A little over a month ago, I wrote a column detailing what the Sabres’ plans for this offseason should be (see: Sabres’ Potential Blueprint, May 13th, 2010.) Some of my suggestions are still viable, others not (ex: Jason Arnott being dealt to New Jersey, Nathan Horton to Boston.)
After writing the previous article, I had a chance to review the 2009-10 season for the Buffalo Sabres. For some odd reason, it seemed to me as if this scenario had happened before. And then it hit me: this predicament that Buffalo finds themselves in happened to them exactly ten years ago.
In 2000, the Sabres had just been eliminated in the first round of the playoffs by the Philadelphia Flyers. The year before that, 1999, Buffalo had made it to the Stanley Cup Finals for the first time in 24 years. And the year before that, 1998, they had gone to the Eastern Conference Finals. To sum it up, over those three years, each time Buffalo went into the playoffs in search of a Stanley Cup ring.
After that loss to the Flyers, Sabres General Manager Darcy Regier looked over his roster and noticed three things: 1. The team was getting older. Buffalo had eight players on their roster who were at least 30 years old by the time the season got underway. 2. The Sabres had many players whose contracts would be expiring after the 2000-01 season, and 3. Most of the players on the roster were not drafted by the organization during the Regier/Lindy Ruff era. They were either acquired by Regier and Ruff via trade or free agency, or were brought in during the John Muckler/Ted Nolan era.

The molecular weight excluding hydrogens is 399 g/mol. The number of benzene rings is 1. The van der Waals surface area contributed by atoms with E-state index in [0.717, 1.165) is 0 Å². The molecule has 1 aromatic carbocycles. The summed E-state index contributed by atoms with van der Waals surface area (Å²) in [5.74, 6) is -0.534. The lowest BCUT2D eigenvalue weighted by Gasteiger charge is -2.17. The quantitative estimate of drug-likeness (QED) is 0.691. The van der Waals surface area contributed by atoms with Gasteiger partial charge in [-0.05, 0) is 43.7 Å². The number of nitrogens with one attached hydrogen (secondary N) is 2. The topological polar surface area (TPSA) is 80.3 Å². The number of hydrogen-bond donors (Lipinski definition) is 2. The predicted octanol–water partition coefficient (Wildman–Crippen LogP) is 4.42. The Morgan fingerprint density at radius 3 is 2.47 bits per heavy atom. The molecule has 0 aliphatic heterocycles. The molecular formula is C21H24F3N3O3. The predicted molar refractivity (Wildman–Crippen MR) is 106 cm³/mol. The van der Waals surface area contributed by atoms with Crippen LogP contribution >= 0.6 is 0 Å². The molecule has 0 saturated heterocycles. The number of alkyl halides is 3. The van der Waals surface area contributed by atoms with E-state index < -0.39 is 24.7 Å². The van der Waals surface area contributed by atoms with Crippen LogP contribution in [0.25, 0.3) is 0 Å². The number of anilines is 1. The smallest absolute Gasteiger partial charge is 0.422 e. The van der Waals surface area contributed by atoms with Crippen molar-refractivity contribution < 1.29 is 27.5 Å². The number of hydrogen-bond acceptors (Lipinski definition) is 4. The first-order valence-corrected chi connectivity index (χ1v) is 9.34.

So what Regier and Ruff decide to do? They looked over the roster and decided that now was the time to make one last run at the Stanley Cup with this group of players. They knew that changes were going to come after the upcoming season, and that the team needed to get younger.
During the summer of 2000, they went after a few free agents on the market and managed to keep a few of their own players for one more year. Older players on the roster such as Dominik Hasek, Doug Gilmour and Vladimir Tsyplakov decided to stick around for one more crack at a championship. And although the only major free agent signee was 37-year-old Dave Andreychuk, nevertheless it was a smart one.
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